Shape vs Define - What's the difference?

shape | define |

In obsolete|lang=en terms the difference between shape and define

is that shape is (obsolete) to imagine; to conceive while define is (obsolete) to settle, decide (an argument etc).

As nouns the difference between shape and define

is that shape is the status or condition of something while define is (computing|programming) a kind of macro in source code that replaces one text string with another wherever it occurs.

As verbs the difference between shape and define

is that shape is to give something a shape and definition while define is to determine with precision; to mark out with distinctness; to ascertain or exhibit clearly.

Other Comparisons: What's the difference?




(en noun)
  • The status or condition of something
  • The used bookshop wouldn't offer much due to the poor shape of the book.
  • Condition of personal health, especially muscular health.
  • The vet checked to see what kind of shape the animal was in.
    We exercise to keep in good physical shape .
  • The appearance of something, especially its outline.
  • He cut a square shape out of the cake.
  • A figure with unspecified appearance; especially a geometric figure.
  • What shape shall we use for the cookies? Stars, circles, or diamonds?
  • Form; formation.
  • * 2006 , Berdj Kenadjian, Martin Zakarian, From Darkness to Light :
  • What if God's plans and actions do mold the shape of human events?
  • (iron manufacture) A rolled or hammered piece, such as a bar, beam, angle iron, etc., having a cross section different from merchant bar.
  • (iron manufacture) A piece which has been roughly forged nearly to the form it will receive when completely forged or fitted.
  • A mould for making jelly, blancmange etc., or a piece of such food formed moulded into a particular shape.
  • *1918 , (Rebecca West), The Return of the Soldier , Virago 2014, p. 74:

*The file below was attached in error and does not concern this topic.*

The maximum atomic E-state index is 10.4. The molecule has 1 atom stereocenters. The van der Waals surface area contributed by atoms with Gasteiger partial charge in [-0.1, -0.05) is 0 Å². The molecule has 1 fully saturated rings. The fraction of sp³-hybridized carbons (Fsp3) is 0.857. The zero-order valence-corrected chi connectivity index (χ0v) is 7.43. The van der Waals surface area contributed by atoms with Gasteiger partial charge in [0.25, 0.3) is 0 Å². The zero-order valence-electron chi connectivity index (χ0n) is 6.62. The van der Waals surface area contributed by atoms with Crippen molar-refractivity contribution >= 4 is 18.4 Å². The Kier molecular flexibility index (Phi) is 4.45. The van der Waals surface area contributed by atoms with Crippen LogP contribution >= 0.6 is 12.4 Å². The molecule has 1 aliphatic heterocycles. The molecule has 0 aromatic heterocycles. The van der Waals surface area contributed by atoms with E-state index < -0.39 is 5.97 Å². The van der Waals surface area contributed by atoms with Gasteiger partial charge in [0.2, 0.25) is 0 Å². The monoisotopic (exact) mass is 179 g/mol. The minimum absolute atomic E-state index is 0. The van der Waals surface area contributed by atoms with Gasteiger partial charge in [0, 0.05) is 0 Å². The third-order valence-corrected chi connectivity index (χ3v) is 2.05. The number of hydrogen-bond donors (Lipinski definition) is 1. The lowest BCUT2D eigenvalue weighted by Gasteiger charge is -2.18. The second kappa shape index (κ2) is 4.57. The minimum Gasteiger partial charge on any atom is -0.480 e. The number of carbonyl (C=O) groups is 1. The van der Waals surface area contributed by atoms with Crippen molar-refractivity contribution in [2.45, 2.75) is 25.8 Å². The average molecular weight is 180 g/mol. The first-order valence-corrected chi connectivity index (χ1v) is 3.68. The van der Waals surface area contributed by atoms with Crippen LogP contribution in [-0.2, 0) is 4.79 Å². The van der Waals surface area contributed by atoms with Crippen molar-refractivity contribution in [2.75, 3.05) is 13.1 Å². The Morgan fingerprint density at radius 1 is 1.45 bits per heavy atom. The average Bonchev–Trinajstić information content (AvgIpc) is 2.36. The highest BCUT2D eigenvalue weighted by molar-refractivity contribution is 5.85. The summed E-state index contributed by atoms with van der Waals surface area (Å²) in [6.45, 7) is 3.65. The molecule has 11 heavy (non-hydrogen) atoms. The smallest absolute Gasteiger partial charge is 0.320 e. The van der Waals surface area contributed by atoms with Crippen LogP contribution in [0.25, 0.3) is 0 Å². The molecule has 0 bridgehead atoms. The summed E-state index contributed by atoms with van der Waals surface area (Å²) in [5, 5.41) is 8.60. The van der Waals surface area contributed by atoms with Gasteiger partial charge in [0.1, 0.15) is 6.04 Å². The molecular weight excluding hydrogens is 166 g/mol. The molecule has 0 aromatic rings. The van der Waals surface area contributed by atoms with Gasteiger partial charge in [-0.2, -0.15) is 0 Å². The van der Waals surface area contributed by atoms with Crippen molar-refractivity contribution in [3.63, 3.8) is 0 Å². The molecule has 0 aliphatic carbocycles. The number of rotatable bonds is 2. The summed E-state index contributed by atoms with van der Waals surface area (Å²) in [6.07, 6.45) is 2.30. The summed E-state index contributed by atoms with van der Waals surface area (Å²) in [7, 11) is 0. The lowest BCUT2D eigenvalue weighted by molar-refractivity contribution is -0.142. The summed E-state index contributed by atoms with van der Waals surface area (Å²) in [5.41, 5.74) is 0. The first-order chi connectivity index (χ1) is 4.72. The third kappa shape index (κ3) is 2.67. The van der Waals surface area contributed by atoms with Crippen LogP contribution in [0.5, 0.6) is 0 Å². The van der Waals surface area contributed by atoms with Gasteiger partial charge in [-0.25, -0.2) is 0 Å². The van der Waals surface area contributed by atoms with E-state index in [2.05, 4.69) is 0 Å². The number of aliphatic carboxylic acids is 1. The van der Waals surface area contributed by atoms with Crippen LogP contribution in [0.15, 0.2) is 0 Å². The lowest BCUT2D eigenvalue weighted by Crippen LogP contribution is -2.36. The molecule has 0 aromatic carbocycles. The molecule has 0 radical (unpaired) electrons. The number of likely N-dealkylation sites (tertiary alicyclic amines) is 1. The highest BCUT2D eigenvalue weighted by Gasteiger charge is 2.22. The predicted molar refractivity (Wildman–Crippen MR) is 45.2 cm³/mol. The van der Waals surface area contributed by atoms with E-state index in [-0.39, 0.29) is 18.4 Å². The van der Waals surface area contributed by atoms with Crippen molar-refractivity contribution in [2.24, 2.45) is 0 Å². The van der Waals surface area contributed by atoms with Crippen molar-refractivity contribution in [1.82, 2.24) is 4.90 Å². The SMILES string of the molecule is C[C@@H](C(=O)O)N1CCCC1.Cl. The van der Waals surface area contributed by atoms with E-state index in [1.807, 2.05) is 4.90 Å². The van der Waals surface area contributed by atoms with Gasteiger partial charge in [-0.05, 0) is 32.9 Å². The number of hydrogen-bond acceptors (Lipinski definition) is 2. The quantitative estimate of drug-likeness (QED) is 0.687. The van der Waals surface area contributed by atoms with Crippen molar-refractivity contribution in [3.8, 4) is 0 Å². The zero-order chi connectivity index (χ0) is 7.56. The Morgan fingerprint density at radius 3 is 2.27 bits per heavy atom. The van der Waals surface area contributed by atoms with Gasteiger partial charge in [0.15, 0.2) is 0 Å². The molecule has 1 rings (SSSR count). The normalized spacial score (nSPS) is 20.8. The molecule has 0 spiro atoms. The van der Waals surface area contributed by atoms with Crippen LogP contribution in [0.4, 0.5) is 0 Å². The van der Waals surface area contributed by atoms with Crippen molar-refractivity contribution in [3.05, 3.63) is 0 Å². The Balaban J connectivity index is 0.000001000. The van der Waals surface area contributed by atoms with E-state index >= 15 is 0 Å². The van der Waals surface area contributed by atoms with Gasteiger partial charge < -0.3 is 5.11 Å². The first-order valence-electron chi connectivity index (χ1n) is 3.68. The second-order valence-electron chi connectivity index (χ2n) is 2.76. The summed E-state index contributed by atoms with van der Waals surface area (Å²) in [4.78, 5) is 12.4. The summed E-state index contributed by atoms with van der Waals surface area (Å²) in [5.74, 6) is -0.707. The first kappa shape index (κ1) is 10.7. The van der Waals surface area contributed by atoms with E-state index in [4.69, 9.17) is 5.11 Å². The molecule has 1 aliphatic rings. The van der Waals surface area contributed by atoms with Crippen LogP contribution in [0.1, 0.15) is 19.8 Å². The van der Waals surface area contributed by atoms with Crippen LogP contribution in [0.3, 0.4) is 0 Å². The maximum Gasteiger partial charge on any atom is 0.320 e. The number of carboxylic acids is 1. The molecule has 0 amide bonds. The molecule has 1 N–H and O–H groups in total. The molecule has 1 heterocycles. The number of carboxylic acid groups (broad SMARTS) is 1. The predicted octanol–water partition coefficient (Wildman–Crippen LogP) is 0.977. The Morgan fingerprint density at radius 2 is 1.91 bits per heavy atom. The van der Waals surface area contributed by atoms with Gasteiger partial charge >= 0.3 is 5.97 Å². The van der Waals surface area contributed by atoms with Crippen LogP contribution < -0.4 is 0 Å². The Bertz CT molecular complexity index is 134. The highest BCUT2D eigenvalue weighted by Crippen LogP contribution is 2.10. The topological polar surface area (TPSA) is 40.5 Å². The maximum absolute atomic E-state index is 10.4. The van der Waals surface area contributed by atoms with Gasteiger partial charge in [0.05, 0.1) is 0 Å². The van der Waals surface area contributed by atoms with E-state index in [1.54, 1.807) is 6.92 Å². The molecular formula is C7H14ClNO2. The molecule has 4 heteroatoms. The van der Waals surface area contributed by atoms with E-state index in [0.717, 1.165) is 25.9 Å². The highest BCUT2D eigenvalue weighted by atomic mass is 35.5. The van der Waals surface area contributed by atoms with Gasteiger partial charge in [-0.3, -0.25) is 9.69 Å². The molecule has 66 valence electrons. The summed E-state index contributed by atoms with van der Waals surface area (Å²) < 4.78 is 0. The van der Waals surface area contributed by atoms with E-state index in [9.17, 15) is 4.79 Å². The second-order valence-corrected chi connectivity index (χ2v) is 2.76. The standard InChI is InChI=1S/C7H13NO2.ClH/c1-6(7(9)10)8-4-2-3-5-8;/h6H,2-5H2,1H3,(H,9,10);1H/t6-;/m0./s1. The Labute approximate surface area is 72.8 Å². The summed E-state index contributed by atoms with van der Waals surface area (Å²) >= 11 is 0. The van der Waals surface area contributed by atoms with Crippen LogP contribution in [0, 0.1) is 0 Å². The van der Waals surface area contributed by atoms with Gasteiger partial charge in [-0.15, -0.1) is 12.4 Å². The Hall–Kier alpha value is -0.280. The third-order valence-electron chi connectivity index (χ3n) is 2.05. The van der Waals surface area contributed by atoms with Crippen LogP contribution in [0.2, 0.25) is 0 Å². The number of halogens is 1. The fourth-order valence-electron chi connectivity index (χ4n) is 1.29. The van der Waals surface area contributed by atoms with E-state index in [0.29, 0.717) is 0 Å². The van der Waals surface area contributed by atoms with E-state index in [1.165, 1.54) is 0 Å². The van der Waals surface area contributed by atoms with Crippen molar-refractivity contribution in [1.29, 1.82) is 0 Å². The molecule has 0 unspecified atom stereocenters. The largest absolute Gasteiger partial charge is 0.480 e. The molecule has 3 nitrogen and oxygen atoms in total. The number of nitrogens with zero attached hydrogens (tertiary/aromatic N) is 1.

• *:‘And if I'm late for supper there's a dish of macaroni cheese you must put in the oven and a tin of tomatoes to eat with it. And there's a little rhubarb and shape .’
  • Hyponyms

    * See also

    Derived terms

    * contest shape * * in no shape to * * in shape * out of shape * shapeless * shapely * shapesmith * shape-shifter * shape-shifting * shipshape * take shape * the shape of things to come * whip into shape

    See also



  • To give something a shape and definition.
  • * 1932 , The American Scholar , page 227, United Chapters of Phi Beta Kappa
  • The professor never pretended to the academic prerogative of forcing his students into his own channels of reasoning; he entered into and helped shape the discussion but above all he made his men learn to think for themselves and rely upon their own intellectual judgments.
  • * {{quote-magazine, date=2013-08-03, volume=408, issue=8847, magazine=(The Economist)
  • , title= Revenge of the nerds , passage=Think of banking today and the image is of grey-suited men in towering skyscrapers. Its future, however, is being shaped in converted warehouses and funky offices in San Francisco, New York and London, where bright young things in jeans and T-shirts huddle around laptops, sipping lattes or munching on free food.}}
  • To form or manipulate something into a certain shape.
  • * Prior
  • Grace shaped her limbs, and beauty decked her face.
  • * {{quote-news, year=2010, date=December 29, author=Mark Vesty, work=BBC